I am super lazy about prep, I just don't do much. lol.
 

I am super lazy about prep, I just don't do much. lol.
Right? I just can't bring myself to do the kind of prep I used to in older editions anymore. Not since I started running games where you barely need to prep. Dungeon World effectively murdered my Shadowrun campaign. I came up with a cool concept and a lot of good ideas for an SR campaign ("Shadows of Michiana" lol), and writing that stuff and coming up with the ideas was fun, but stuff like doing stat blocks? UGH. Kill me now.

4E was the best D&D for prep because the DDI let you generate stat blocks in literally seconds. You could modify them so quickly and easily with the tools the DDI had (including leveling them up or down, moving abilities in from other NPCs/monsters, and so on). So that really made me opposed to any RPG where I'm supposed to spend hours prep'ing NPCs. Which is like, 70-80% of RPGs published before 2000.
 

Vraal

you can scroll on down, the abyss is massive
Firstly, I've been lurking on these boards for six months or so and this has drawn me out, what a great thread, very interesting points, everybody.

Secondly, actually on topic: I definitely hide things from my players, and there's definitely an intention for those secrets to become open, but there's no set point at which I've arranged for that to happen. I have an array of shifting NPCs and scenes and the like in my head and my notes that I can rearrange depending on what the players take interest in, how much interest, and when they take that interest.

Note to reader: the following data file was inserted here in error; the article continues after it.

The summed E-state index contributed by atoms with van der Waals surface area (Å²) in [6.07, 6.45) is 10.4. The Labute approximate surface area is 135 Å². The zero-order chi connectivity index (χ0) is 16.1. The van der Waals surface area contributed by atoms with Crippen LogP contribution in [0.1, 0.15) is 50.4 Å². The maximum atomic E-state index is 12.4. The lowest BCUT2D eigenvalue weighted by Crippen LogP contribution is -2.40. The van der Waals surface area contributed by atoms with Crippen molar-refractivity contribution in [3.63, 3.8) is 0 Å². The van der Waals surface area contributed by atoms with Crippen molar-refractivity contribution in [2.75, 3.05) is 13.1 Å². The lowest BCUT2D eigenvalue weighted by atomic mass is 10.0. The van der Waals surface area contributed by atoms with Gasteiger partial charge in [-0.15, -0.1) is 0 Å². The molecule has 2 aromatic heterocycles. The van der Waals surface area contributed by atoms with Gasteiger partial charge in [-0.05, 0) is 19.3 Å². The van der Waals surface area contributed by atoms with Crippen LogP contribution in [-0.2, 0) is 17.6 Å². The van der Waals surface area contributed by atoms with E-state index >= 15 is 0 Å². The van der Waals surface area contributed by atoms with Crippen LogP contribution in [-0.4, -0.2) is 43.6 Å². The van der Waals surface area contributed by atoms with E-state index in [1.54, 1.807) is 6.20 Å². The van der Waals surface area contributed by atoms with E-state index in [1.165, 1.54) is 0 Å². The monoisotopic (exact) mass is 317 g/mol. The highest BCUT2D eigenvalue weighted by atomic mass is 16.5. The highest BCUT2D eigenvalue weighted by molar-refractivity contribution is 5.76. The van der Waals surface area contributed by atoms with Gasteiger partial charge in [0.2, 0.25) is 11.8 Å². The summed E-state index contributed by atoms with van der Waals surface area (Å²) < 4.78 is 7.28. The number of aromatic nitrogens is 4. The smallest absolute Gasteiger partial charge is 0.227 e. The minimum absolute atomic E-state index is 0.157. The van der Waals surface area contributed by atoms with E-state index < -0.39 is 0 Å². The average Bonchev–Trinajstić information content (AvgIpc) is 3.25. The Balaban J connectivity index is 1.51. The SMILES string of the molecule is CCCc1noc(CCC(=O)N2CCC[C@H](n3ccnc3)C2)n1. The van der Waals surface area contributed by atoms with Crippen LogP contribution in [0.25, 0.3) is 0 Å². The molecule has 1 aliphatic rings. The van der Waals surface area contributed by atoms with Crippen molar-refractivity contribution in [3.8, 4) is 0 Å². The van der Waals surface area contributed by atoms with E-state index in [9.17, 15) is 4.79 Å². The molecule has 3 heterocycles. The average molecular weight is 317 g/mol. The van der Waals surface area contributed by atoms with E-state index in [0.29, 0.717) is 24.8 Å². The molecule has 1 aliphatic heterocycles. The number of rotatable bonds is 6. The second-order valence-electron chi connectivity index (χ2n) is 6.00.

In sort of the inverse to the vampire patron example, I had a PC hire an apprentice alchemist who was secretly a werewolf. I knew he was a werewolf when they were doing the job interviews, and I knew that later on down the line there might be a werewolf-related plot he could be involved in, but he could have been revealed as a werewolf as early as the job interview, his first appearance, if the PC had asked the right questions or investigated thoroughly enough.

If this robs me of a "cool reveal" later on, I don't think that matters. I'm the DM, I can just make more secrets. The players feel clever and good for finding something out, they get whatever advantages come with that, and we carry on. The game I run now is flexible enough to accommodate that sort of shifting, though it did take some trial and error in the early days to get it to this point.

I suppose for me that's the distinction between "discovery" and "reveal", as previously mentioned. Do the players actually have a chance to work this secret out before the story gets to the "correct spot" for it? If not, then I think that's a reveal. I know I'd rather play, and run, with discovery.